In the mid 1980s the world learned of a catastrophic famine in east Africa. It was centered in Ethiopia. In late 1984 the BBC ran a story showing tens of thousands of people in danger of starvation, and eventually the world responded with an outpouring of aid.
I had just completed college and was working as a journalist in New York. In response to the famine, I took a job with a relief and development agency and soon found myself in a far-off place called Alamata in northern Ethiopia.
My job was to report on the famine, to show the world what was happening so we all could respond in compassion and save people’s lives.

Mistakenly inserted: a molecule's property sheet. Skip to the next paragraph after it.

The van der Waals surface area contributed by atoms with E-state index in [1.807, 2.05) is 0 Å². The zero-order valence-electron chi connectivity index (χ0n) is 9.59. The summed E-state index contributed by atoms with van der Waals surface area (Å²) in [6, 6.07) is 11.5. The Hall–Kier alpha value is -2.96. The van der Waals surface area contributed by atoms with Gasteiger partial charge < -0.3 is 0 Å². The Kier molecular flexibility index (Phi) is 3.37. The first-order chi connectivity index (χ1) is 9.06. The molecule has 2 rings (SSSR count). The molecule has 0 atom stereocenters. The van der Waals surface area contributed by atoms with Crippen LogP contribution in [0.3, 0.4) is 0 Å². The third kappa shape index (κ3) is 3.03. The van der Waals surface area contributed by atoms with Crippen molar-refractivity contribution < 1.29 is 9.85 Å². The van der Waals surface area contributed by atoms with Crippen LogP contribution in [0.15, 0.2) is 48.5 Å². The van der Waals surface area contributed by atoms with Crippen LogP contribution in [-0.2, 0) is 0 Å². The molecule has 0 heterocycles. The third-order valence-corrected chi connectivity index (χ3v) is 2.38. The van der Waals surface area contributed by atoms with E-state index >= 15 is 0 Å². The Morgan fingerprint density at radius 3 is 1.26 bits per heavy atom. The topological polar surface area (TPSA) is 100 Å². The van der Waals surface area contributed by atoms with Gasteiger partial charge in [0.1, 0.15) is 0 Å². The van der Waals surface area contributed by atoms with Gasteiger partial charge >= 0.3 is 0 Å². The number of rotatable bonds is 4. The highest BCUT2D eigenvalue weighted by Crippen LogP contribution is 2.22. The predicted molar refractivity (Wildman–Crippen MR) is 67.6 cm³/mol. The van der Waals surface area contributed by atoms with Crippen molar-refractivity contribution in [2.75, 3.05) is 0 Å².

In the Alamata feeding center, thousands upon thousands of people flooded into the camp in late 1985 as they suffered from prolonged severe malnutrition. Although I went to the camp as a journalist, I quickly figured out that I was a relief worker first and put down my camera and notepad to help in any way I could.
Many people – Ethiopians and foreign aid workers – worked 12 or 14 hour per day to try to save “just one more life,” as the motto …